Majority Leader Mitch McConnell took to the Senate floor today and declared that President Barack Obama's nominee for the Supreme Court vacancy created by the death of Justice Antonin Scalia will not receive a hearing.
"The next justice could fundamentally alter the direction of the Supreme Court and have a profound impact on our country, so of course the American people should have a say in the Court’s direction," McConnell said.
"The senate will continue to observe the 'Biden Rule' so the American people have a voice in this momentous decision," he added, without acknowledging that the "Biden Rule" has little to do with outgoing presidents nominating people to the Supreme Court.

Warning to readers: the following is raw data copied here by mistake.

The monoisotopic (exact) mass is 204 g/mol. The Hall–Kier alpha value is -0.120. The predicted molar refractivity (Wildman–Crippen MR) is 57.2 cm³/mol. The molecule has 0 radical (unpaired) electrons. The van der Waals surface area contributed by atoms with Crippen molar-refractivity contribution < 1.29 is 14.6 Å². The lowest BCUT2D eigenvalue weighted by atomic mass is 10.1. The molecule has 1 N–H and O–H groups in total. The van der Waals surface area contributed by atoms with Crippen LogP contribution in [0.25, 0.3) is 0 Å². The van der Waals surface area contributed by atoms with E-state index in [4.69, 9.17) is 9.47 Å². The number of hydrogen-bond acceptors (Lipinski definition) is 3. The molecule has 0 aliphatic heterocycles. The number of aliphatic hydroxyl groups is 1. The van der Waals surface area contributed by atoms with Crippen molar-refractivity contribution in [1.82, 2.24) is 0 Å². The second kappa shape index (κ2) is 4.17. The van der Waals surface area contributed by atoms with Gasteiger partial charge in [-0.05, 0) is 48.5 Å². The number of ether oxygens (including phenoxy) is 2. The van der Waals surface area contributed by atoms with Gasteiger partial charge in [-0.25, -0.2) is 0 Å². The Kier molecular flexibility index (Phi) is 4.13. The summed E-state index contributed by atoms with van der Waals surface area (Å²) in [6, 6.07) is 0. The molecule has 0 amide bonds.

(Biden made an observation to the effect that if an outgoing president nominates someone before the summer of his last term in office, that person typically receives the Senate's approval, but that if he or she is nominated during the summer, that person does not -- meaning that McConnell even gets what could be called the "Biden Observation" wrong.)
"The American people may well elect a president who decides to nominate Judge Garland for Senate consideration," McConnell concluded. "The next president may also nominate somebody very different. Either way, our view is this -- give the people a voice in filling this vacancy."
Watch McConnell's statement in the Senate below via MSNBC.